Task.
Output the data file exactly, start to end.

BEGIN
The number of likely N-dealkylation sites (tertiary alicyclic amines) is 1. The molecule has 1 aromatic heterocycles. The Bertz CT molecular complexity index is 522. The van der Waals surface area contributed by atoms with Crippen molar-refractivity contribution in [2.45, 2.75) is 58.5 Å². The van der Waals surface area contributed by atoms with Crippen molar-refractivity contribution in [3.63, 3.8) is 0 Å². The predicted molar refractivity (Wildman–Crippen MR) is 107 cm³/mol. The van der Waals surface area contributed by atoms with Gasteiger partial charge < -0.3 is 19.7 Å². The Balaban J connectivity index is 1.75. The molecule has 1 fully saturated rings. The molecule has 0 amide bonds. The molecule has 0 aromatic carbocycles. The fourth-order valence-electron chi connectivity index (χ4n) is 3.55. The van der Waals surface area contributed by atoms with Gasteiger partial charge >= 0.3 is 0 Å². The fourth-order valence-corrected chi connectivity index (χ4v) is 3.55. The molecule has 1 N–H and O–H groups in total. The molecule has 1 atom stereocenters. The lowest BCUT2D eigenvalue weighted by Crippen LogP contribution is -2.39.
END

The number of likely N-dealkylation sites (tertiary alicyclic amines) is 1. The molecule has 1 aromatic heterocycles. The Bertz CT molecular complexity index is 522. The van der Waals surface area contributed by atoms with Crippen molar-refractivity contribution in [2.45, 2.75) is 58.5 Å². The van der Waals surface area contributed by atoms with Crippen molar-refractivity contribution in [3.63, 3.8) is 0 Å². The predicted molar refractivity (Wildman–Crippen MR) is 107 cm³/mol. The van der Waals surface area contributed by atoms with Gasteiger partial charge < -0.3 is 19.7 Å². The Balaban J connectivity index is 1.75. The molecule has 1 fully saturated rings. The molecule has 0 amide bonds. The molecule has 0 aromatic carbocycles. The fourth-order valence-electron chi connectivity index (χ4n) is 3.55. The van der Waals surface area contributed by atoms with Gasteiger partial charge >= 0.3 is 0 Å². The fourth-order valence-corrected chi connectivity index (χ4v) is 3.55. The molecule has 1 N–H and O–H groups in total. The molecule has 1 atom stereocenters. The lowest BCUT2D eigenvalue weighted by Crippen LogP contribution is -2.39.